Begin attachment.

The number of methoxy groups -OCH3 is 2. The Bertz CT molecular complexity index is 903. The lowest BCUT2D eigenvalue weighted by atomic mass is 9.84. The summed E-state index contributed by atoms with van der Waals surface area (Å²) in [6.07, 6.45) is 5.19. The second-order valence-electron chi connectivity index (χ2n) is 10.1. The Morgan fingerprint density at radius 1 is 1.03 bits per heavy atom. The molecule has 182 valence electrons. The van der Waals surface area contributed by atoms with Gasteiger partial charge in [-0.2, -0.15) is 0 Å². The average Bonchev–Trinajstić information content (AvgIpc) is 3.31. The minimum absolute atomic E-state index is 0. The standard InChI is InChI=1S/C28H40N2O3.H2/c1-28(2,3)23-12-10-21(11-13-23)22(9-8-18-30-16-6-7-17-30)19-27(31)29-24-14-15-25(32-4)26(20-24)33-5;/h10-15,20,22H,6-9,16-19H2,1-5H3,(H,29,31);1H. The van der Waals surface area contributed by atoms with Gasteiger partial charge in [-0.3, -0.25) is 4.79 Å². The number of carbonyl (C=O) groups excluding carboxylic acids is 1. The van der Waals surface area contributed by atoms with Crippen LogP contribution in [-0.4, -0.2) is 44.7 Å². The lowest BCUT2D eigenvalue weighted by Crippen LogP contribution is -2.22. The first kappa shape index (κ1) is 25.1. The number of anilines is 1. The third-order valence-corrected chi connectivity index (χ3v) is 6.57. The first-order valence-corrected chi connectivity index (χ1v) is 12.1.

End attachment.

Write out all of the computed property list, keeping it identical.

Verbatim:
The number of methoxy groups -OCH3 is 2. The Bertz CT molecular complexity index is 903. The lowest BCUT2D eigenvalue weighted by atomic mass is 9.84. The summed E-state index contributed by atoms with van der Waals surface area (Å²) in [6.07, 6.45) is 5.19. The second-order valence-electron chi connectivity index (χ2n) is 10.1. The Morgan fingerprint density at radius 1 is 1.03 bits per heavy atom. The molecule has 182 valence electrons. The van der Waals surface area contributed by atoms with Gasteiger partial charge in [-0.2, -0.15) is 0 Å². The average Bonchev–Trinajstić information content (AvgIpc) is 3.31. The minimum absolute atomic E-state index is 0. The standard InChI is InChI=1S/C28H40N2O3.H2/c1-28(2,3)23-12-10-21(11-13-23)22(9-8-18-30-16-6-7-17-30)19-27(31)29-24-14-15-25(32-4)26(20-24)33-5;/h10-15,20,22H,6-9,16-19H2,1-5H3,(H,29,31);1H. The van der Waals surface area contributed by atoms with Gasteiger partial charge in [-0.3, -0.25) is 4.79 Å². The number of carbonyl (C=O) groups excluding carboxylic acids is 1. The van der Waals surface area contributed by atoms with Crippen LogP contribution in [-0.4, -0.2) is 44.7 Å². The lowest BCUT2D eigenvalue weighted by Crippen LogP contribution is -2.22. The first kappa shape index (κ1) is 25.1. The number of anilines is 1. The third-order valence-corrected chi connectivity index (χ3v) is 6.57. The first-order valence-corrected chi connectivity index (χ1v) is 12.1.